US

Here Are The Five Americans Lost Overseas In One Week

Getty Images/AFP PHOTO / HOANG DINH Nam

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  • Five Americans have died overseas in the span of one week.
  • Four were killed in Syria and one in Afghanistan.
  • One has not been identified, as he/she was not part of the military.

The United States suffered several losses this week overseas as an Army Ranger died from wounds sustained in combat in Afghanistan and four others were killed by a suicide bomber at an American-frequented restaurant in Syria.

Sgt. Cameron A. Meddock

SGT Cameron Meddock (Department of Defense)

Sgt. Cameron Meddock is pictured. (Department of Defense)

Meddock, a 26-year-old native of Spearman, Texas, was an Army Ranger who died on Jan. 17 in Landstuhl, Germany, from wounds received during combat in the Badghis Province of Afghanistan.

Meddock enlisted in the Army in 2014 and was killed on his second deployment in support of Operation Resolute Support.

“Sergeant Cameron Meddock is one of America’s precious Sons. The entire Nation should strive to emulate the Warrior, Patriot and Husband that Cameron was,” Col. Brandon Tegtmeier, commander, 75th Ranger Regiment, said. “The 75th Ranger Regiment will forever honor Sergeant Cameron Meddock and his family will forever be a member of our Ranger family.”

Following successful completion of Ranger Assessment and Selection Program level 1, Meddock was assigned to Company A, 2nd Battalion, 75th Ranger Regiment, according to the Pentagon. Most recently serving as a fire team leader, he previously served as a machine gunner, automatic rifleman and gun team leader.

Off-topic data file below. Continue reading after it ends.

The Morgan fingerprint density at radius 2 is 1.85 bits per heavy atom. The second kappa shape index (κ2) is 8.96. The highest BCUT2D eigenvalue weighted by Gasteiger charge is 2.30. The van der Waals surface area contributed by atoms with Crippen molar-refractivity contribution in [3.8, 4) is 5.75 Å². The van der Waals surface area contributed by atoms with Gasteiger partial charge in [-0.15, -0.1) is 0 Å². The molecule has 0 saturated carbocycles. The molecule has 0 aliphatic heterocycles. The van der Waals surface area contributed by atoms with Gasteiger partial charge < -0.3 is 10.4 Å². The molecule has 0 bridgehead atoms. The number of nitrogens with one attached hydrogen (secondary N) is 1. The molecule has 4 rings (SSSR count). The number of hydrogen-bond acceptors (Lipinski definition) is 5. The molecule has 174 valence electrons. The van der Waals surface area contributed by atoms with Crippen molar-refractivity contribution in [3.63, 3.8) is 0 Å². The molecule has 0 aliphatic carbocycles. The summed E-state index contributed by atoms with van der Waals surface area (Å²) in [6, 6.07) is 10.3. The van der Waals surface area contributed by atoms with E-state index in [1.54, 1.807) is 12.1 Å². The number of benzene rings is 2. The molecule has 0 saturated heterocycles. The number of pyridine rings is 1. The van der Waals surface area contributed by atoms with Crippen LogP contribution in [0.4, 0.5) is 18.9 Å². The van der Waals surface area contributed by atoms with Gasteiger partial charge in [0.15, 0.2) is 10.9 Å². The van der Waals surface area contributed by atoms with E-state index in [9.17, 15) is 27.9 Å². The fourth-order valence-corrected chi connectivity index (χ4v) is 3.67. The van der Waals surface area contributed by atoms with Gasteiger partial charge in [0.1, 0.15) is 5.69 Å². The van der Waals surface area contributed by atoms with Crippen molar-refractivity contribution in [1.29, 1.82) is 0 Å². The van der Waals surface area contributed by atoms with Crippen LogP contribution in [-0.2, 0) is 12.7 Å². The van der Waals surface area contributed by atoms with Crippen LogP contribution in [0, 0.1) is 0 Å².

Meddock holds several awards, including Purple Heart, Joint-Service Commendation for Combat, Army Achievement Medal with two Oak Leaf Clusters, Army Good Conduct Medal, National Defense Service Medal, Afghanistan Campaign Medal with Campaign Star, Global War on Terrorism Service Medal, Army Service Ribbon, Overseas Service Ribbon and NATO Medal.

He has also been awarded the Ranger Tab, Parachutists Badge, Expert Infantryman’s Badge, Combat Infantryman’s Badge and the Expert Marksmanship Qualification Badge for a Rifle.

“Sergeant Cameron Meddock was a phenomenal Ranger, and his selfless service represents the very best of our great Nation. He will be missed dearly and the 2nd Ranger Battalion offers its sincerest condolences to his family,” Lt. Col. Rob McChrystal, commander, 2nd Ranger Battalion, said in a statement.

Chief Warrant Officer 2 Jonathan Farmer

Chief Warrant Officer 2 Jonathan Farmer (Department of Defense)

Chief Warrant Officer 2 Jonathan Farmer is pictured. (Department of Defense)

Farmer, 37, of Boynton Beach, Florida, died from wounds sustained from a “suicide improvised explosive device” that exploded Wednesday in Manbij, Syria, as part of the U.S.-led coalition Operation Inherent Resolve.

Farmer, who is survived by his spouse, four children, and his parents, joined the Army in 2005. He earned his commission in 2016 after being selected to attend the Special Forces Warrant Officer Candidate School.

Farmer served six tours overseas, including fighting for Operation Iraqi Freedom, Operation New Dawn, Operation Enduring Freedom and ultimately Operation Inherent Resolve. (RELATED: DOD Identifies 3 Of 4 Americans killed in Syria)